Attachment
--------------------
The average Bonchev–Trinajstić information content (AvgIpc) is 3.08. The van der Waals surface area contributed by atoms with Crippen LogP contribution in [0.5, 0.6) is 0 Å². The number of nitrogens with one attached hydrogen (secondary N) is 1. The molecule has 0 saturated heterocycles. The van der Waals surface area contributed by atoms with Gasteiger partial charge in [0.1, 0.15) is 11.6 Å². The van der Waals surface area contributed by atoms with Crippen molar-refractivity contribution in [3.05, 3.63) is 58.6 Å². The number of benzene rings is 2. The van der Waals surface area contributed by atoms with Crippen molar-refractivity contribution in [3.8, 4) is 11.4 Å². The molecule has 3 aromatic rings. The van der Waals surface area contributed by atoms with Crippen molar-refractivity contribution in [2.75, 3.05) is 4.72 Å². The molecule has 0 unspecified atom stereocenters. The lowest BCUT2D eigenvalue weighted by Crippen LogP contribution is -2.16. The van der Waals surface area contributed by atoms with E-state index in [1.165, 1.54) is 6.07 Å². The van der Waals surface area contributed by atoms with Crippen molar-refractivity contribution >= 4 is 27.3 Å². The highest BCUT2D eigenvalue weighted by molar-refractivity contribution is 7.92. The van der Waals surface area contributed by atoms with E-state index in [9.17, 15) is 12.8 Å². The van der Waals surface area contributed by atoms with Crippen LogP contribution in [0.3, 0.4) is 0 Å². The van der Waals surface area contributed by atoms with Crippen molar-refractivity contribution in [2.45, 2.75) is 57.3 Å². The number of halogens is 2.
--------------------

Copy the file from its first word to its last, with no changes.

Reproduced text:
The average Bonchev–Trinajstić information content (AvgIpc) is 3.08. The van der Waals surface area contributed by atoms with Crippen LogP contribution in [0.5, 0.6) is 0 Å². The number of nitrogens with one attached hydrogen (secondary N) is 1. The molecule has 0 saturated heterocycles. The van der Waals surface area contributed by atoms with Gasteiger partial charge in [0.1, 0.15) is 11.6 Å². The van der Waals surface area contributed by atoms with Crippen molar-refractivity contribution in [3.05, 3.63) is 58.6 Å². The number of benzene rings is 2. The van der Waals surface area contributed by atoms with Crippen molar-refractivity contribution in [3.8, 4) is 11.4 Å². The molecule has 3 aromatic rings. The van der Waals surface area contributed by atoms with Crippen molar-refractivity contribution in [2.75, 3.05) is 4.72 Å². The molecule has 0 unspecified atom stereocenters. The lowest BCUT2D eigenvalue weighted by Crippen LogP contribution is -2.16. The van der Waals surface area contributed by atoms with E-state index in [1.165, 1.54) is 6.07 Å². The van der Waals surface area contributed by atoms with Crippen molar-refractivity contribution >= 4 is 27.3 Å². The highest BCUT2D eigenvalue weighted by molar-refractivity contribution is 7.92. The van der Waals surface area contributed by atoms with E-state index in [9.17, 15) is 12.8 Å². The van der Waals surface area contributed by atoms with Crippen LogP contribution in [0.3, 0.4) is 0 Å². The van der Waals surface area contributed by atoms with Crippen molar-refractivity contribution in [2.45, 2.75) is 57.3 Å². The number of halogens is 2.